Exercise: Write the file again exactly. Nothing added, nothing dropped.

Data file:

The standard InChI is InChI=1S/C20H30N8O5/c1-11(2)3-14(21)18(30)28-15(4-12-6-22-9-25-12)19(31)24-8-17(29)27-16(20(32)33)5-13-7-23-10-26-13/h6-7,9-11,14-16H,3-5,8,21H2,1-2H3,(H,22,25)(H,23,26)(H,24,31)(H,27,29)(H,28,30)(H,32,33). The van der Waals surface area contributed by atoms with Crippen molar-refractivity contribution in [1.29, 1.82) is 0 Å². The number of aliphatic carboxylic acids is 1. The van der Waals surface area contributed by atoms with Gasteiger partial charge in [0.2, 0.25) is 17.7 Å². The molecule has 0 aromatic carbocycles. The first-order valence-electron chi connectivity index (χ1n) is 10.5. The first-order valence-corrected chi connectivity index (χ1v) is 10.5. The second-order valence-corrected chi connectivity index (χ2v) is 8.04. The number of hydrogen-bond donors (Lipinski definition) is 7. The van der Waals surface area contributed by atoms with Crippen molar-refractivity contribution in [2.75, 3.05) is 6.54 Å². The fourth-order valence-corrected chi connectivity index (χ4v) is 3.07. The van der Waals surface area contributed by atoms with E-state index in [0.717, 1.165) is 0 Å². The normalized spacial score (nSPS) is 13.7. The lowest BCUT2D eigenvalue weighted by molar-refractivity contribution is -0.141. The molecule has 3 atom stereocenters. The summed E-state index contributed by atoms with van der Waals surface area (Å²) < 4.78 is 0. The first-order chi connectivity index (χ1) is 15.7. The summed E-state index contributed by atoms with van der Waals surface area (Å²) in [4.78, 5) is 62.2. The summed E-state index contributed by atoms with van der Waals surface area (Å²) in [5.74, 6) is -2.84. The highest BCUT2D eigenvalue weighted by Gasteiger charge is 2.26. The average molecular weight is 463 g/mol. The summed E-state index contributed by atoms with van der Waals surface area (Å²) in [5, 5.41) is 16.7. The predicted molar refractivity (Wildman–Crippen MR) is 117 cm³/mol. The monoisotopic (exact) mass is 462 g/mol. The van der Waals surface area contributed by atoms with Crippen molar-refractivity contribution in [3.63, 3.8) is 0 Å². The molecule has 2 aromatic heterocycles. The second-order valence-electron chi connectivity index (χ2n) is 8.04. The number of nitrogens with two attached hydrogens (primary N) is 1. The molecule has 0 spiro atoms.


The standard InChI is InChI=1S/C20H30N8O5/c1-11(2)3-14(21)18(30)28-15(4-12-6-22-9-25-12)19(31)24-8-17(29)27-16(20(32)33)5-13-7-23-10-26-13/h6-7,9-11,14-16H,3-5,8,21H2,1-2H3,(H,22,25)(H,23,26)(H,24,31)(H,27,29)(H,28,30)(H,32,33). The van der Waals surface area contributed by atoms with Crippen molar-refractivity contribution in [1.29, 1.82) is 0 Å². The number of aliphatic carboxylic acids is 1. The van der Waals surface area contributed by atoms with Gasteiger partial charge in [0.2, 0.25) is 17.7 Å². The molecule has 0 aromatic carbocycles. The first-order valence-electron chi connectivity index (χ1n) is 10.5. The first-order valence-corrected chi connectivity index (χ1v) is 10.5. The second-order valence-corrected chi connectivity index (χ2v) is 8.04. The number of hydrogen-bond donors (Lipinski definition) is 7. The van der Waals surface area contributed by atoms with Crippen molar-refractivity contribution in [2.75, 3.05) is 6.54 Å². The fourth-order valence-corrected chi connectivity index (χ4v) is 3.07. The van der Waals surface area contributed by atoms with E-state index in [0.717, 1.165) is 0 Å². The normalized spacial score (nSPS) is 13.7. The lowest BCUT2D eigenvalue weighted by molar-refractivity contribution is -0.141. The molecule has 3 atom stereocenters. The summed E-state index contributed by atoms with van der Waals surface area (Å²) < 4.78 is 0. The first-order chi connectivity index (χ1) is 15.7. The summed E-state index contributed by atoms with van der Waals surface area (Å²) in [4.78, 5) is 62.2. The summed E-state index contributed by atoms with van der Waals surface area (Å²) in [5.74, 6) is -2.84. The highest BCUT2D eigenvalue weighted by Gasteiger charge is 2.26. The average molecular weight is 463 g/mol. The summed E-state index contributed by atoms with van der Waals surface area (Å²) in [5, 5.41) is 16.7. The predicted molar refractivity (Wildman–Crippen MR) is 117 cm³/mol. The monoisotopic (exact) mass is 462 g/mol. The van der Waals surface area contributed by atoms with Crippen molar-refractivity contribution in [3.63, 3.8) is 0 Å². The molecule has 2 aromatic heterocycles. The second-order valence-electron chi connectivity index (χ2n) is 8.04. The number of nitrogens with two attached hydrogens (primary N) is 1. The molecule has 0 spiro atoms.